Tosa (dog)

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Tosa
BUKADAI 2.jpg
Other namesTosa Inu
Tosa Ken (土佐犬)
Tosa Tōken (土佐闘犬)
Japanese Fighting Dog
Japanese Mastiff
Tosa Fighting Dog
Japanese Tosa
OriginJapan
Classification / standards
FCI Group 2, Section 2.1 Molossian: Mastiff type #260 standard
AKC FSS
The AKC Foundation Stock Service (FSS) is an optional recording service for purebred dogs that are not yet eligible for AKC registration.
UKC Guardian Dog Group standard
Domestic dog (Canis lupus familiaris)

The Tosa (土佐, also called the Tosa Inu, Tosa-Ken or Japanese Mastiff) is a breed of dog of Japanese origin that is considered rare. It was originally bred in Tosa, Shikoku (present day Kōchi) as a fighting dog and is the only breed still used (legally) in Japanese dog fighting.[1] Ownership is restricted in some countries as a dangerous breed.

Appearance[edit]

The Tosa varies considerably in size, with the Japanese-bred dogs tending to be about half the size of those bred outside the country. The Japanese breed generally weighs between 36 and 61 kilograms (80 and 135 lb), while the non-Japanese breeders have focused on dogs that weigh from 60 to 90 kg (130 to 200 lb) and stand 62 to 82 cm (24 to 32 in) at the withers.[1] The coat is characterized by its short and smooth appearance and is often red, brindle or fawn, but occasionally it can be a dull black. Maintenance of the coat is usually minimal. Dogs can occasionally tip the scale at 91 kilograms (200 lb). In Japan they are considered the equivalent of Sumo wrestlers, and are even depicted in wrestling accoutrement.[2]

History[edit]

The head of a Tosa

This breed originated in the second half of the 19th century. The breed started from the native Shikoku-Inu (an indigenous dog weighing about 25 kilograms (45 pounds) and standing about 55 centimetres high). These dogs were crossed with European dog breeds, such as the Old English Bulldog in 1872, English Mastiff in 1874, Saint Bernard and German Pointer in 1876, Great Dane in 1924, and Bull Terrier.[2] The aim was to breed a larger, more powerful dog. The heyday of Tosa breeding was between 1924 and 1933, when it was said that there were more than 5,000 Tosa breeders in Japan.[3][4]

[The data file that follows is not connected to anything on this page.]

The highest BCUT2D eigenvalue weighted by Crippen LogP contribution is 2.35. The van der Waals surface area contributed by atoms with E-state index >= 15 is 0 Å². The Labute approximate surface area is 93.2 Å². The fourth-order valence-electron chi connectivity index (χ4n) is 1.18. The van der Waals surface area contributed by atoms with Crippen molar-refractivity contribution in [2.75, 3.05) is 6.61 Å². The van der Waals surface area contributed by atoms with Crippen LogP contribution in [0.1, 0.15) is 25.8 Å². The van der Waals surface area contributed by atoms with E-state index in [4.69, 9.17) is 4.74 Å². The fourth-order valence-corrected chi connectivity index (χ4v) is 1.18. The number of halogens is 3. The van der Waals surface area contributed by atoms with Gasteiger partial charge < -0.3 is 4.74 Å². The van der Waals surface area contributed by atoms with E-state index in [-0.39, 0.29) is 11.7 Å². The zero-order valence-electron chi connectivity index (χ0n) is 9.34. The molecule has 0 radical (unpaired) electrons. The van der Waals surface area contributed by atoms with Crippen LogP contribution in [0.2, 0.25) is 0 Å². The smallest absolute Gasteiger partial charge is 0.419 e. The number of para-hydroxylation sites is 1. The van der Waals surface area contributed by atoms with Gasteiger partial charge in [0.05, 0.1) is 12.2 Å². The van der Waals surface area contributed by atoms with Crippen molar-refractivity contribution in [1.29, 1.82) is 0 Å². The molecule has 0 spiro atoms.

Legal matters[edit]

Tosa Inu puppies 4 months

Ownership of Tosas is legally restricted in certain jurisdictions. In the United Kingdom ownership is regulated under the Dangerous Dogs Act 1991, and in Trinidad & Tobago under the Dog Control Act 2014.[5] A specific exemption of a British court is required to own and import Tosas legally in the UK.[6]

The breed is banned or legally restricted at a national level in:

See also[edit]

References[edit]

  1. ^ Wofford, Taylor (1 September 2016). "Dogfights in Japan Are a Family Outing". Newsweek. Retrieved 21 December 2018.
  2. ^ "Tosa Ken". Vetstreet.com. Retrieved 21 December 2018.
  3. ^ Coleman, Joseph (8 October 1998). "Japan's powerful Tosa fighting dogs go for the throat in canine sumo". Deseret News. Associated Press. Retrieved 13 September 2018.
  4. ^ "Silence Reigns when Japan's Tosas Fight". Retrieved 13 September 2018.
  5. ^ "The Dog Control Act". The Trinidad Guardian.
  6. ^ "Dangerous Dogs Act 1991". London: HMSO/National Archives. 1991. Chapter 65. Retrieved 8 February 2010. Cite journal requires |journal= (help)
  7. ^ "Importing Animals". Retrieved 2 August 2018.
  8. ^ "Vejledning om hundelovens forbudsordning" (in Danish). Justitsministeriet. Archived from the original on 19 July 2011. Retrieved 20 July 2011. Cite uses deprecated parameter |deadurl= (help)
  9. ^ "Fiji Pet Passport Regulations". Pet Travel, Inc. Retrieved 27 March 2017.
  10. ^ "Landbúnaðarráðuneyti".
  11. ^ "Hvaða hundar eða hundakyn eru bönnuð á Íslandi?".
  12. ^ Kelly, Olivia. "Dublin City Council bans 'dangerous dog breeds'". The Irish Times. Retrieved 14 May 2019.
  13. ^ "Procedure to Import Dogs and Cats into Malaysia" (PDF). Malaysian Department of Veterinary Services.
  14. ^ "Importation of Pets in Malta". MFGC. 2 March 2010. Archived from the original on 5 November 2009. Retrieved 2 March 2010. Cite uses deprecated parameter |deadurl= (help)
  15. ^ "Hayvanları Koruma Kanunu". Retrieved 26 April 2012.
  16. ^ "The New Zealand Department of Internal Affairs rules on dog control".
  17. ^ "Forskrift om hunder". Lovdata. 25 August 2009. Retrieved 25 August 2009.
  18. ^ "Agri-Food & Veterinary Authority of Singapore List of Scheduled Dogs" (PDF). ava. Archived from the original (PDF) on 25 December 2014. Retrieved 24 January 2014. Cite uses deprecated parameter |deadurl= (help)
  19. ^ "Prohibitions et restrictions". Retrieved 25 May 2015.
  20. ^ "Controlling your dog in public: Banned dogs - GOV.UK". www.gov.uk.

Bibliography[edit]

Further reading[edit]

External links[edit]